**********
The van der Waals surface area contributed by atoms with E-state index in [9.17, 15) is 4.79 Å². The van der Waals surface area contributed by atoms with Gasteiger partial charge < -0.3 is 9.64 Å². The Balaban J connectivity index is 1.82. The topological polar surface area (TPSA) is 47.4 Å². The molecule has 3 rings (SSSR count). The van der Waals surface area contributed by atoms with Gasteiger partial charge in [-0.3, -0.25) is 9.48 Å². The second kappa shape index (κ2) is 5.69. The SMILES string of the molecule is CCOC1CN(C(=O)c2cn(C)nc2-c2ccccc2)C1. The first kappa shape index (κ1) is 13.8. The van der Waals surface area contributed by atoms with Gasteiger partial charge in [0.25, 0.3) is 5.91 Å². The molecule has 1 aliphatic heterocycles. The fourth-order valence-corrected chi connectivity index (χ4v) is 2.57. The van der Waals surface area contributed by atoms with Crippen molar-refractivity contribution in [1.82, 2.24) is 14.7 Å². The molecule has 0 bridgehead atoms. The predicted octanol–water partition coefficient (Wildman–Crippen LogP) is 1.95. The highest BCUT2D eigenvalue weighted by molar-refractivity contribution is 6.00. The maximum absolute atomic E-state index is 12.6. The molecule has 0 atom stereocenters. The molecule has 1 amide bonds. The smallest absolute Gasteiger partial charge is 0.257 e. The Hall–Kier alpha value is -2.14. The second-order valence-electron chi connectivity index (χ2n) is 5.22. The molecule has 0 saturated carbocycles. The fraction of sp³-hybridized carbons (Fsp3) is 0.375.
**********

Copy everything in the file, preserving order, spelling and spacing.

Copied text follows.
The van der Waals surface area contributed by atoms with E-state index in [9.17, 15) is 4.79 Å². The van der Waals surface area contributed by atoms with Gasteiger partial charge < -0.3 is 9.64 Å². The Balaban J connectivity index is 1.82. The topological polar surface area (TPSA) is 47.4 Å². The molecule has 3 rings (SSSR count). The van der Waals surface area contributed by atoms with Gasteiger partial charge in [-0.3, -0.25) is 9.48 Å². The second kappa shape index (κ2) is 5.69. The SMILES string of the molecule is CCOC1CN(C(=O)c2cn(C)nc2-c2ccccc2)C1. The first kappa shape index (κ1) is 13.8. The van der Waals surface area contributed by atoms with Gasteiger partial charge in [0.25, 0.3) is 5.91 Å². The molecule has 1 aliphatic heterocycles. The fourth-order valence-corrected chi connectivity index (χ4v) is 2.57. The van der Waals surface area contributed by atoms with Crippen molar-refractivity contribution in [1.82, 2.24) is 14.7 Å². The molecule has 0 bridgehead atoms. The predicted octanol–water partition coefficient (Wildman–Crippen LogP) is 1.95. The highest BCUT2D eigenvalue weighted by molar-refractivity contribution is 6.00. The maximum absolute atomic E-state index is 12.6. The molecule has 0 atom stereocenters. The molecule has 1 amide bonds. The smallest absolute Gasteiger partial charge is 0.257 e. The Hall–Kier alpha value is -2.14. The second-order valence-electron chi connectivity index (χ2n) is 5.22. The molecule has 0 saturated carbocycles. The fraction of sp³-hybridized carbons (Fsp3) is 0.375.